Martina McBride Expresses Outrage at Spotify Over Lack of Females Represented in Country Music

Martina McBride is mad, and she isn't about to keep quiet about it, at least not anymore. The country music icon spoke out about the lack of female artists represented in country music, after her desire to create a Spotify list of country artists resulted in not one female artist recommended by the streaming service.

"I decided to make a playlist called Country Music after I heard [Sara Evans] 'I Learned That From You' and was literally crying. And THIS is what came up on recommended songs," McBride wrote on her Instagram Story, sharing a screen shot of songs by all male artists, including Luke Bryan, Zac Brown Band, Thomas Rhett, Eric Church and more. "ALL MALE. Come on [Spotify], you can and should do better."

McBride went on to reveal she had to refresh Spotify's list of recommended country music artists an astonishing 14 times, which was even more perplexing to her since five female acts – Trisha Yearwood, Tanya Tucker, The Highwomen, Kelsea Ballerini and Sheryl Crow – all just had new music out.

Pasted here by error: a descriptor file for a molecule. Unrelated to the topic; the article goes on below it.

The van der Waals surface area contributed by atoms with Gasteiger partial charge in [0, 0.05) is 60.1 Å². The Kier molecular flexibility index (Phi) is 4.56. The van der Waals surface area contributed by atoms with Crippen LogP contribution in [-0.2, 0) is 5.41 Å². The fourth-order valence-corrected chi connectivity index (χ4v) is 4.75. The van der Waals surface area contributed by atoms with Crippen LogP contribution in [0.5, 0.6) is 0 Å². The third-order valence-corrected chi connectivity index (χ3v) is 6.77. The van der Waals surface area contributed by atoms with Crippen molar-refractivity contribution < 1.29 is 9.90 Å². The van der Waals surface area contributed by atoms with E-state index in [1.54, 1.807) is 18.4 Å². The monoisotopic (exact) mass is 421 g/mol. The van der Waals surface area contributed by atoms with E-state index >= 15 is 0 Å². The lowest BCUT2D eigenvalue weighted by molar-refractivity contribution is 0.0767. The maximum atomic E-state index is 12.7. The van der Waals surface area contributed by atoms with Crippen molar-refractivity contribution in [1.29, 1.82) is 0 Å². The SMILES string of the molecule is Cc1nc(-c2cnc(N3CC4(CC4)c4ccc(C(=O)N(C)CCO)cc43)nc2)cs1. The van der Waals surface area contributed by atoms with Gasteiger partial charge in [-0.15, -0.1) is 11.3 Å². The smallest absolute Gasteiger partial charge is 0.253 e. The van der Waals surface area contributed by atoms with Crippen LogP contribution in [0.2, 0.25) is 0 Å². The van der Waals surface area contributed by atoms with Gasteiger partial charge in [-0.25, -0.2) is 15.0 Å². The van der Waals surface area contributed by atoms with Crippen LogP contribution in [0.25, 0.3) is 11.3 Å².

"I just have no words," she continued. "My heart is pounding. I can't remember when I've been this mad. Can someone [at Spotify] please explain this to me?"

"I mean. Is it lazy? Is it discriminatory? Is it tone deaf? Is it out of touch? [Spotify] what is it???" she continued on the next screen. "Please help me understand. And I'm not doing this for me obviously. I'm sure I won't show up on any recommendations anytime soon after today. I'm frustrated for my sisters. For all the sisters. For all the great female artists who are making fabulous music. For all the female writers. And MOST OF ALL for every little girl out there who doesn't hear this music and doesn't know that SHE CAN GROW UP AND DO IT!!"

McBride isn't alone in her frustration. In fact, it was that issue that inspired The Highwomen, made up of Maren Morris, Natalie Hemby, Amanda Shires and Brandi Carlile, to join forces.

"We all have our own solo things going on, but I think that coming together on a project like this in a timely fashion, it just felt like the right move," Morris told Apple Music's Beats 1's Zane Lowe. "I'm sure you've heard about this very severe lack of women representation on country radio, which we're trying to combat with this album and this movement. I really felt like I had no choice but to join, because we needed to band together now more than ever."


Photo Credit: Getty images / John Shearer